The Transgender Day of Remembrance is a national day of action held in November each year to memorialize those who were killed due to anti-transgender hatred or prejudice. Although not every person represented during the Day of Remembrance self-identified as transgender, each was a victim of violence based on bias against transgender people. After the November 1998 murder of Rita Hester, a transgender woman living in the Boston area, Gwendolyn Ann Smith and other organizers formed the "Remembering Our Dead" project and accompanying vigil in San Francisco in 1999.
The Transgender Day of Remembrance is an opportunity for GSAs to not only raise awareness of the intense harassment and discrimination transgender and gender non-conforming youth face every day, it is also a chance to begin a campaign to educate students and staff about gender non-conformity and transgender issues as well as fight for the policies that will provide strong protections for transgender and gender non-conforming youth.
GSA Network spoke with two GSA activists, Benji Delgadillo, GSA President at San Juan Hills High in southern Orange County and Emily Coffin, GSA Co-President at Saugus High in northern Los Angeles County, to see what they’re planning for the Transgender Day of Remembrance and how they’re using this Day of Action to make real change in their schools.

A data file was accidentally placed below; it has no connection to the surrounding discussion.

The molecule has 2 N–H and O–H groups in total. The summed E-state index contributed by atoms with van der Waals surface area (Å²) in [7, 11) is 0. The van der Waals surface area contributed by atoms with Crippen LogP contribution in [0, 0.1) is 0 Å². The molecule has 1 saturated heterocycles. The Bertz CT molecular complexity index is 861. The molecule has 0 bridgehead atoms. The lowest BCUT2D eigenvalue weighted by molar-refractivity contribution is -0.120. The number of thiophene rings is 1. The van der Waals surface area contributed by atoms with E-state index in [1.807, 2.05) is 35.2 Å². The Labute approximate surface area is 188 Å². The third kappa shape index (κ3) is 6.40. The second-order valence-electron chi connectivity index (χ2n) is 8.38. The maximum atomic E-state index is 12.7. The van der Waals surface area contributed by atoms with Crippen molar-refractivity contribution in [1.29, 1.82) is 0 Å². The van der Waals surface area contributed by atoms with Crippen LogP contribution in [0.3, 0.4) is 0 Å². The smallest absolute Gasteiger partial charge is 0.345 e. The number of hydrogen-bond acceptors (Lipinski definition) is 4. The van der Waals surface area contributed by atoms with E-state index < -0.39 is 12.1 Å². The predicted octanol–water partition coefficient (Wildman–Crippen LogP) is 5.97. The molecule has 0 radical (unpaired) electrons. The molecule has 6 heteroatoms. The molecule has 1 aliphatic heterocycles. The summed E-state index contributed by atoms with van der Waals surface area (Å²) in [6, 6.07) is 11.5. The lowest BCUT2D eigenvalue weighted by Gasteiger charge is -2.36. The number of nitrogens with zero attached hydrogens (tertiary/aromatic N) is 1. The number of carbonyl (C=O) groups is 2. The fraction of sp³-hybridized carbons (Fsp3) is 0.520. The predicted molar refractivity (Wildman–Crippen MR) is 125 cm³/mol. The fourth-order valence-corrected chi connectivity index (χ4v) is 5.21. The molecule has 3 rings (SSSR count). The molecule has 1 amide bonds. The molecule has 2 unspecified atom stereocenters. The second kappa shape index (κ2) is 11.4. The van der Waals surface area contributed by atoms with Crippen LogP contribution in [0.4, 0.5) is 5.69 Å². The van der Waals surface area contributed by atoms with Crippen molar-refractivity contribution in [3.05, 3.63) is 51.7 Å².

GSA Network: Why is it important for GSAs to observe the Transgender Day of Remembrance?
Emily Coffin: It is important for GSA's to have the Transgender Day of Remembrance on their campus because it sheds the light of acceptance into the younger generation, hopefully fostering acceptance and understanding in our future.
Benji Delgadillo: GSAs should observe it to raise awareness of hate crimes and harassment against transgender people, as well as stepping forward as allies in the fight against transphobia.
GSA Network: What specific activities is your GSA planning for Transgender Day of Remembrance?
BD: Our GSA is planning an educational display put on by individual GSA members. GSA members will each have a sign on them that reads “Ask me about _________” and in each blank there will be the name of a different transgender youth killed due to anti-transgender violence. Thus, people will ask about the person whose name is displayed and receive an answer about the transphobic violence done against the person, as well as an explanation about Transgender Day of Remembrance and how our GSA is working to fight homophobia and transphobia in our school.